Illness viewed through prism of the arts

Tue, Nov 27, 2012, 00:00

A symposium in Cork this weekend will feature medical experts, artists and others who have treated illness in creative ways, writes BRIAN O'CONNELL

An international symposium in University College Cork at the weekend will look at the experience of chronic illness as expressed through the arts and other means.

The Experience of Illness symposium features some of the world’s leading experts in their chosen fields as well as arts practitioners and others who have communicated their illness in a variety of ways. Alongside the symposium, an art exhibition on the same theme runs at the Glucksman Gallery, Cork until next March. While achievements in modern medicine have vastly improved the way we treat many chronic illnesses, communicating and understanding what it feels like to be ill can often be somewhat vague.

One of the symposium speakers is Peter Whorwell, professor of medicine and gastroenterology at the University of Manchester, and a leading expert on irritable bowel syndrome (IBS). Whorwell, along with his wife Dr Helen Carruthers, has been working on better ways for patients to communicate symptoms and pain thresholds of their illnesses, particularly in relation to IBS – an illness many patients feel uncomfortable or embarrassed talking about.

Whorwell will spend part of this talk telling attendees at the symposium about IBS, which he estimates affects eight million people in the UK, but only one million of them are ever actually diagnosed. Of those who are medically treated, many can find it a frustrating and unsatisfactory process, and often not enough time is taken to assist in managing the condition.

Whorwell says he takes time with each of his patients to find out what works best for them in managing their illness. He and his wife have also come up with a series of techniques using colours and images, which allows patients to better communicate.

“As I work in gastroenterology, when I ask patients what do their stools look like, they can get embarrassed, so there is a Bristol stool cart where pictures of different stools are shown to the patient and they can point to one,” he explains. “We’ve taken this a step further and Helen and I came up with a series of images related to how patients perceive symptoms and they are very effective.”

The pair also uses a wheel with 36 colours, with both dark and light shades, and they ask patients to point to the colour that best describes their pain. “We found that people who were anxious and depressed picked dark colours, not surprisingly. From that we realised we have the potential here for a rapid screener for anxiety and depression,” Whorwell says.

Diagnosing depression

“Some of the current questions we ask to diagnose depression are quite intrusive, such as ‘have you ever thought about killing yourself?’ which is very difficult to answer.” The only caveat is that such a screening model would have to be validated in different cultures, as red can be a positive colour in China for example. Colours can have different cultural connotations around the world. Whorwell and Carruthers are also currently trying out their model in schools with younger children who can sometimes find it difficult to articulate illness.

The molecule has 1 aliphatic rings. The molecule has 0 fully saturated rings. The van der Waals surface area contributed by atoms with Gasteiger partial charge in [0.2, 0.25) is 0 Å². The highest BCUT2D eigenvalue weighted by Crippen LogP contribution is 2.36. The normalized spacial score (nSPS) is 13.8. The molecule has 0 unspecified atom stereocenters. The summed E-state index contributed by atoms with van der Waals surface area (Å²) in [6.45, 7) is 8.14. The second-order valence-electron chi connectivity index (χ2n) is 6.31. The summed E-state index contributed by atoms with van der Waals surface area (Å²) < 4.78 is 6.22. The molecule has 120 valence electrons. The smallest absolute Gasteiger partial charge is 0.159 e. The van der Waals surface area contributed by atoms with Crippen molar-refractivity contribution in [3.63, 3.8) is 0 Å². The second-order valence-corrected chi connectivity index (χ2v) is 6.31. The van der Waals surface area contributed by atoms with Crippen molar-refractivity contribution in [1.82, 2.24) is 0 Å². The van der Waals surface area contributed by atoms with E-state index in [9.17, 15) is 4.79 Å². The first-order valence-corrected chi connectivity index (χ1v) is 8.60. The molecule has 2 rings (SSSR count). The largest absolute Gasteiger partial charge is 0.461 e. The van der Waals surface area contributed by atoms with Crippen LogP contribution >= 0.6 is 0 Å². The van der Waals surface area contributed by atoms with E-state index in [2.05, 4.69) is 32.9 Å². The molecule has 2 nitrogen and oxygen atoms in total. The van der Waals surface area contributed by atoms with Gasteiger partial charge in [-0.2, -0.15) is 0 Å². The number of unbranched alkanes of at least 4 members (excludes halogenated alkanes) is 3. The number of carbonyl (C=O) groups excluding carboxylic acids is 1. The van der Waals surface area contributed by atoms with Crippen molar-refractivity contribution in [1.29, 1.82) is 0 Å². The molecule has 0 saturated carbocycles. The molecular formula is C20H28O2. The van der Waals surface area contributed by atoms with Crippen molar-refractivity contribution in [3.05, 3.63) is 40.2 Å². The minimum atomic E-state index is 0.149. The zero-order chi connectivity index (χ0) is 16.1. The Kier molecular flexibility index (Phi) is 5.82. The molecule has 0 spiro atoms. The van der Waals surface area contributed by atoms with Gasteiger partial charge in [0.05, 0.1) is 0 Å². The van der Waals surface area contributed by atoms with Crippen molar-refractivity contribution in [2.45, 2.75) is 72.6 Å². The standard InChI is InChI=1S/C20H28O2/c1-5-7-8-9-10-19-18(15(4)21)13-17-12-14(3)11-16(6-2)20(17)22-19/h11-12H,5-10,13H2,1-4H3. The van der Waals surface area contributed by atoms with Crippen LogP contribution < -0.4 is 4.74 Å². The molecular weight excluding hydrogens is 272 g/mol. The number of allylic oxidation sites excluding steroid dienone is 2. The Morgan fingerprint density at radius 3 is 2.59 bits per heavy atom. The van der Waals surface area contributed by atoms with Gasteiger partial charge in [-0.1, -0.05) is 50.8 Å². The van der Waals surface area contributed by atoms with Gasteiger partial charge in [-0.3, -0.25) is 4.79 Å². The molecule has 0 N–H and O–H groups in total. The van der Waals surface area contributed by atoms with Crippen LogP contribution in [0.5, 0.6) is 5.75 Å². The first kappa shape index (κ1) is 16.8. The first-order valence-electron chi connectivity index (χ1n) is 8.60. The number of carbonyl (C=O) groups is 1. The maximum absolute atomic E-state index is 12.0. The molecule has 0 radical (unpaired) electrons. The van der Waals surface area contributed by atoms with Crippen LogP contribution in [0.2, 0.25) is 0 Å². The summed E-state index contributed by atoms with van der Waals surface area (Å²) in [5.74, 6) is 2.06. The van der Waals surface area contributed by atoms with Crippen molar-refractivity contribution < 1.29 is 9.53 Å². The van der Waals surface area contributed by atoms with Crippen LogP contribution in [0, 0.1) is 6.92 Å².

Another speaker who has articulated her own illness is leading bipolar disorder expert, Dr Kay Jamison, a professor of psychiatry from Johns Hopkins University and an acknowledged world expert on mood disorders.

In 1995, Jamison wrote a book entitled An Unquiet Mind, where she admitted that she lived with bipolar disorder. Her admission was regarded as a brave move, and she received broad support from her family and colleagues. She will deliver a talk on the consequences of public disclosure of mental illness, relying on her own experience and the stigma that still surrounds some mental health illnesses. I ask her about how people with bipolar disorder feel about being honest about their condition when applying for a job.

“We are more open, but we are not at the level of acceptance and understanding we should be at,” she says. “Things have changed in the last five to 10 years, but a lot of that is because of advocacy groups. Efforts to destigmatise illnesses accelerate when treatment comes on-stream. If you look at things like cancer, Aids and epilepsy, where much more treatment is available, there is far less stigma these days.”

Open and honest

Jamison feels that practitioners need to be more open and honest when discussing mortality rates in relation to mental illness, and also develop a language similar, she says, to one a cardiologist might use.

Along with talking about how she was perceived after she declared her own illness, Jamison will expand on some of the pioneering research under way in the treatment of bipolar disorder.

Others speaking at the symposium include singer and songwriter Eleanor McEvoy, who will speak about how music can help communicate illness, while Lord David Puttnam will deliver a talk around how Alzheimer’s disease is depicted on film.

On the medical side, Prof Fergus Shanahan from the department of medicine, University College Cork, will speak about what it feels like to be ill, while Dr Aoife Lowney, who specialises in palliative care, will talk about how new media is helping patients communicate their illnesses.

Experience of Illness: Learning from the Arts will be hosted by the Alimentary Pharmabiotic Centre at University College Cork on Friday (5pm-8.30pm) and Saturday, from 9am. It is free, but pre-registration is required. apc.ucc.ie/experienceofillness/

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